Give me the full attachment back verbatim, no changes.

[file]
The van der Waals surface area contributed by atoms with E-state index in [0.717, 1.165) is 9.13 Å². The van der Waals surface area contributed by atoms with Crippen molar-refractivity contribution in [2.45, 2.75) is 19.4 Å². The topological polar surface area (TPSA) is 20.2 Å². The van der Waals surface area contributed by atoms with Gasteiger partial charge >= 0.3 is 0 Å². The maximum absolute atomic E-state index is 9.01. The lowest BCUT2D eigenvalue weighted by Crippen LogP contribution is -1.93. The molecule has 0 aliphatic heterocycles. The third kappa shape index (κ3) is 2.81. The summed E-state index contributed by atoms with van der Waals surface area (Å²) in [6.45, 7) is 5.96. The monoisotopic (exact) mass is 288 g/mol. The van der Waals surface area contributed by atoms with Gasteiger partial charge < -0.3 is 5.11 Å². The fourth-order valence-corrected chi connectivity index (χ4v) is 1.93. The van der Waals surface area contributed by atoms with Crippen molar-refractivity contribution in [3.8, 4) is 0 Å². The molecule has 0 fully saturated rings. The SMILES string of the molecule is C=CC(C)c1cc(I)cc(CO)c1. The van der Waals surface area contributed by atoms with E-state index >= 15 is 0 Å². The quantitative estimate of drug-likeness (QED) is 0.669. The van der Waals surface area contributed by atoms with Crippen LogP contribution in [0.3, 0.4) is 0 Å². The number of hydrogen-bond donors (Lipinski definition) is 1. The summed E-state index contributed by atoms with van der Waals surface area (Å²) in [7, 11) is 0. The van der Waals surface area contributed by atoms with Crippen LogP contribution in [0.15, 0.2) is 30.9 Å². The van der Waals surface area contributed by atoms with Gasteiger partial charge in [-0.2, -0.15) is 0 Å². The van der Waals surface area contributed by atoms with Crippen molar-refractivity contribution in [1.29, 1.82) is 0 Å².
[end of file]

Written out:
The van der Waals surface area contributed by atoms with E-state index in [0.717, 1.165) is 9.13 Å². The van der Waals surface area contributed by atoms with Crippen molar-refractivity contribution in [2.45, 2.75) is 19.4 Å². The topological polar surface area (TPSA) is 20.2 Å². The van der Waals surface area contributed by atoms with Gasteiger partial charge >= 0.3 is 0 Å². The maximum absolute atomic E-state index is 9.01. The lowest BCUT2D eigenvalue weighted by Crippen LogP contribution is -1.93. The molecule has 0 aliphatic heterocycles. The third kappa shape index (κ3) is 2.81. The summed E-state index contributed by atoms with van der Waals surface area (Å²) in [6.45, 7) is 5.96. The monoisotopic (exact) mass is 288 g/mol. The van der Waals surface area contributed by atoms with Gasteiger partial charge < -0.3 is 5.11 Å². The fourth-order valence-corrected chi connectivity index (χ4v) is 1.93. The van der Waals surface area contributed by atoms with Crippen molar-refractivity contribution in [3.8, 4) is 0 Å². The molecule has 0 fully saturated rings. The SMILES string of the molecule is C=CC(C)c1cc(I)cc(CO)c1. The van der Waals surface area contributed by atoms with E-state index >= 15 is 0 Å². The quantitative estimate of drug-likeness (QED) is 0.669. The van der Waals surface area contributed by atoms with Crippen LogP contribution in [0.3, 0.4) is 0 Å². The number of hydrogen-bond donors (Lipinski definition) is 1. The summed E-state index contributed by atoms with van der Waals surface area (Å²) in [7, 11) is 0. The van der Waals surface area contributed by atoms with Crippen LogP contribution in [0.15, 0.2) is 30.9 Å². The van der Waals surface area contributed by atoms with Gasteiger partial charge in [-0.2, -0.15) is 0 Å². The van der Waals surface area contributed by atoms with Crippen molar-refractivity contribution in [1.29, 1.82) is 0 Å².